New Report: COVID-19 Infection & Death Rates for Californians of Color Highlight Why California Must Declare Racism a Public Health Crisis

SACRAMENTO — A new report by the California Budget & Policy Center highlights how racist policies and practices have led to disproportionate COVID-19 infection and death rates for Californians of color, and why state policymakers must declare racism a public health crisis to advance health equity.

The report — Confronting Racism, Overcoming COVID-19, and Advancing Health Equity — shows how the COVID-19 pandemic has underscored the depths and reach of racist policies at the state and federal level on the health and everyday life of children, families, and individuals. As research, data, and personal stories have widely documented, communities of color in California are experiencing higher rates of illness, death, and overall hardship due to the virus. 

The new Budget Center report highlights one important measure on how the pandemic is harming Californians of color as of late January 2021: infections and deaths adjusted for age. Native Hawaiian and other Pacific Islander Californians have the highest rate of COVID-19 infections, followed by Latinx Californians, after adjusting for age. The report also found that Native Hawaiian and other Pacific Islander, Latinx, and Black Californians experienced the highest rates of COVID-19 deaths, after adjusting for age. 

The report goes on to show that long-standing state and national policies that barred Black, Latinx, American Indian, and other families of color from high-quality housing, health care, employment, and education, and the ability to build generational wealth have direct implications on the health of families and individuals. In addition, policies that criminalize poverty, homelessness, and behavioral health conditions and the disproportionate targeting of communities of color in the justice system have lasting and detrimental effects on the health of families and communities now exacerbated by the pandemic.

“The COVID-19 infection and death rates we’re seeing for Californians of color are alarming because some racial and ethnic groups, such as Latinx Californians, are generally younger than other demographic groups. Our findings show it boils down to the damaging effects of racist policies on Black and brown communities. And this harm to Californians of color is not by accident, but by design of our policies,” said Adriana Ramos-Yamamoto, policy analyst with the Budget Center and a report author. 

California declaring racism as a public health crisis is a critical step in prompting policymakers to recognize and stop the damage of racist policies on health, housing, environment, employment, the justice system, and education for people. A declaration can also provide a path to investing resources in antiracist policies that affect everyday life for communities of color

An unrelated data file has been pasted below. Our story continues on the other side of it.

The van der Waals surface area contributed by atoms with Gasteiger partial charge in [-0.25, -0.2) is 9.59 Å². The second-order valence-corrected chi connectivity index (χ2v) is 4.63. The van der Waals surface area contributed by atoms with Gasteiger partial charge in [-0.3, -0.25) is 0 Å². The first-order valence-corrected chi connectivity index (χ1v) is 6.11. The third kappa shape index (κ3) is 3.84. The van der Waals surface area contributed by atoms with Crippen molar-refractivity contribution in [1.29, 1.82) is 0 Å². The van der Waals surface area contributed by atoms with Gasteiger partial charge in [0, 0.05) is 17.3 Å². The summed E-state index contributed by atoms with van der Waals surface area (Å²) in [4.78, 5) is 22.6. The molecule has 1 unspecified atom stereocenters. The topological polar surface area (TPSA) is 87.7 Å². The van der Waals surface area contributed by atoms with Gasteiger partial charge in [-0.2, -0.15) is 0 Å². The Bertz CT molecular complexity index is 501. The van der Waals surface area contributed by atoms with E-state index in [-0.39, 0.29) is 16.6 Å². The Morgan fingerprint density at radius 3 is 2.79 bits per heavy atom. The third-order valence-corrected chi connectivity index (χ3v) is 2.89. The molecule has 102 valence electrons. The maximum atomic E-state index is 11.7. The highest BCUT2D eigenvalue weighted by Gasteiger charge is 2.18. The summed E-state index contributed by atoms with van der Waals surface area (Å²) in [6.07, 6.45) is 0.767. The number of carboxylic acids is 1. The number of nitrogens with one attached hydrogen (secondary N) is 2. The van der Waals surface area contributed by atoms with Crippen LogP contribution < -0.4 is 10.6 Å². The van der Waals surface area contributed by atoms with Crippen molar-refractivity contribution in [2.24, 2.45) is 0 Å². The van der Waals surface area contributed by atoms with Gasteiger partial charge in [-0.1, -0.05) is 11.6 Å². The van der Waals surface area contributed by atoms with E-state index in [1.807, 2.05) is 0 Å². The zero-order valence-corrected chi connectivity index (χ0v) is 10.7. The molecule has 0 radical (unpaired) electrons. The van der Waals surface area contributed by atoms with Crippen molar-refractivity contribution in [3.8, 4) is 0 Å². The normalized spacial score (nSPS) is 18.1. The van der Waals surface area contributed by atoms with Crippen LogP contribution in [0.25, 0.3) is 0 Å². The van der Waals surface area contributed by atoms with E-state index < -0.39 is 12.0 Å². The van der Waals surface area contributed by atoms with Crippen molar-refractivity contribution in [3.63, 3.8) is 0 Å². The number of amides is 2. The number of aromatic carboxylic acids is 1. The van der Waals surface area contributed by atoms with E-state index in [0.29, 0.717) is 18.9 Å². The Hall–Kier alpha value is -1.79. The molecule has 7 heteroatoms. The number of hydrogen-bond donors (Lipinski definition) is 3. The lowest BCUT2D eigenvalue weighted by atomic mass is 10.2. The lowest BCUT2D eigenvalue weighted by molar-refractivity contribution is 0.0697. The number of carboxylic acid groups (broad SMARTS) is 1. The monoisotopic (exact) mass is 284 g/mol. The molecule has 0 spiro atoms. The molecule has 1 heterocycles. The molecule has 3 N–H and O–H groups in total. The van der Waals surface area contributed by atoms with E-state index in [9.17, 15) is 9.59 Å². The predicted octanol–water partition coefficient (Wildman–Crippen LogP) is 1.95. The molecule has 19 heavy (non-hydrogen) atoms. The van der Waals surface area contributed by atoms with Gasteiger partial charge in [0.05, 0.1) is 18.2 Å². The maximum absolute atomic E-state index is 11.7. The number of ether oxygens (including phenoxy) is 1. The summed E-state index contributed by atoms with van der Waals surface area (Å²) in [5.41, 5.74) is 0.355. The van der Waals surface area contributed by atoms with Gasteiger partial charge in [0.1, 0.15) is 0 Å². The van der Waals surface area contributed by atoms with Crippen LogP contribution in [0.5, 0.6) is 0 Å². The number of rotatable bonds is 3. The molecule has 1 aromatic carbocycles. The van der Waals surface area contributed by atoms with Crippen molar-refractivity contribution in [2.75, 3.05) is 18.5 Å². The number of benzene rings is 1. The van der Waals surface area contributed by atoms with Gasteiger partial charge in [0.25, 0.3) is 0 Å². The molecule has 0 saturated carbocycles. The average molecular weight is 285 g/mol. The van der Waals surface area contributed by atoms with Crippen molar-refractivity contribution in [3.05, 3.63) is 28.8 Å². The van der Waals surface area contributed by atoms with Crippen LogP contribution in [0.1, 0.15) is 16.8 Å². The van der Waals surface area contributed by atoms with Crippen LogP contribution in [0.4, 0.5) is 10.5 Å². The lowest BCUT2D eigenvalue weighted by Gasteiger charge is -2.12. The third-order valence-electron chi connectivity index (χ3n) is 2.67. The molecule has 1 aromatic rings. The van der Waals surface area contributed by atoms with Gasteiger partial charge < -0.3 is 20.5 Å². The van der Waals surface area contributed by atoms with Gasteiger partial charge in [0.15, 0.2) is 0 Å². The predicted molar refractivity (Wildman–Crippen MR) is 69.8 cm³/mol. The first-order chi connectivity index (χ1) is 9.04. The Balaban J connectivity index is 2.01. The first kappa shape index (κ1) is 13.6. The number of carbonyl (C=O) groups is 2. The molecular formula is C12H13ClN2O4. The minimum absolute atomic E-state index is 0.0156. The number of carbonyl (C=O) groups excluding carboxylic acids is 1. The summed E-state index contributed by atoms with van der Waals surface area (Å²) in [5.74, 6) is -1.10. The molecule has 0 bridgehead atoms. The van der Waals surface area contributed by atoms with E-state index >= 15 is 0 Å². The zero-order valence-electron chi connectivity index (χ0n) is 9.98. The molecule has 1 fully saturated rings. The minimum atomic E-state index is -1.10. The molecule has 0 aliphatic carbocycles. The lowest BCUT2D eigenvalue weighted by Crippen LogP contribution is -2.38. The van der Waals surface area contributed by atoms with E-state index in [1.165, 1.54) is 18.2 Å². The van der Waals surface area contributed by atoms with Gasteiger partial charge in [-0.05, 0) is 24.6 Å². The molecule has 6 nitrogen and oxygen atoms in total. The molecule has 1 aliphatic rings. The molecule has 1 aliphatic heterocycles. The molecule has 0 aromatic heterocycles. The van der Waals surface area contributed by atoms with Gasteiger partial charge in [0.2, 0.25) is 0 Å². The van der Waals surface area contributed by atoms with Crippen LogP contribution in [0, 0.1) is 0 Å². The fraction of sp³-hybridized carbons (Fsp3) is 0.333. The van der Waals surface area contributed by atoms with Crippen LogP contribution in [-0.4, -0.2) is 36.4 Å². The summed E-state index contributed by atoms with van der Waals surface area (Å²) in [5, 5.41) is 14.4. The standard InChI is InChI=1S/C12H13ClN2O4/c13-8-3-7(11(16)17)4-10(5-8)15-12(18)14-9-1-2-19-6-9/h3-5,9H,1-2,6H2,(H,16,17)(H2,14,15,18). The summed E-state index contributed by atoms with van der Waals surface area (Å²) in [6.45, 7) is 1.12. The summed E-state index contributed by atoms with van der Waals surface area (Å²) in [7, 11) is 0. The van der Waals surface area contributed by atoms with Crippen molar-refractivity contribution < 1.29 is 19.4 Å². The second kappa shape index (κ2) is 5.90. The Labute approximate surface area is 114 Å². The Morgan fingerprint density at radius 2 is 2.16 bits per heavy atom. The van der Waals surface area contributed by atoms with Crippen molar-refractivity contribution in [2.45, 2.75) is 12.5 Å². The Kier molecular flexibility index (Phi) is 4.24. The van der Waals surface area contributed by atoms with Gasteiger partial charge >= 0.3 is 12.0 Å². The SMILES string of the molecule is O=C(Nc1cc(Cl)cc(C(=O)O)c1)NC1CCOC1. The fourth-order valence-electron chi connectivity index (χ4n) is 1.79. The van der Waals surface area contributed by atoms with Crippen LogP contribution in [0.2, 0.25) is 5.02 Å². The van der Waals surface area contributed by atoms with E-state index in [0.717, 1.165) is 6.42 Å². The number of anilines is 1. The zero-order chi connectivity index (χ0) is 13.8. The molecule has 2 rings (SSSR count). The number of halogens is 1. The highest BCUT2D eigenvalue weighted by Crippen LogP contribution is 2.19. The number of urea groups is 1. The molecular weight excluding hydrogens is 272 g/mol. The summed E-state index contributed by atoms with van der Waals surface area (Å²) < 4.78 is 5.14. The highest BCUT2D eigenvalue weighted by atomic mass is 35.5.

California would join leaders in three other states and 26 regions in the state if policymakers declare racism a public health crisis. States that now have such a declaration include Michigan, Minnesota, and Nevada.

A coalition that includes the California Pan-Ethnic Health Network, Roots Community Health Center, Public Health Advocates, Black Women for Wellness, and California Black Women’s Health Project submitted a letter to Governor Newsom last July requesting an executive order declaring racism a public health crisis. Senator Richard Pan has introduced a bill to declare racism as a public health crisis.

“Racist policies and practices have determined where and how Californians can live, work, receive health care, attend schools, and more. And these long-standing policies block many communities of color from the opportunity to be healthy and thrive, as we’ve seen in this pandemic and recession,” said Monica Davalos, research associate with the Budget Center and a report author. “This is why California declaring racism a public health crisis matters now,” 

Read the full report here: https://calbudgetcenter.org/resources/confronting-racism-overcoming-covid19-advancing-health-equity/ 

Save the Date: Thursday, March 11, at 10 a.m. for our next EMPOWER speaker series event:  Confronting Racism & Advancing Health Equity. Budget Center experts and leading advocates will talk about the findings of our new report and discuss why declaring racism a public health crisis matters amid the pandemic. Register today.

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The California Budget & Policy Center engages in independent fiscal and policy analysis and public education with the goal of improving public policies affecting the economic and social well-being of Californians with low and middle incomes. Support for the Budget Center comes from foundation grants, subscriptions, and individual contributions.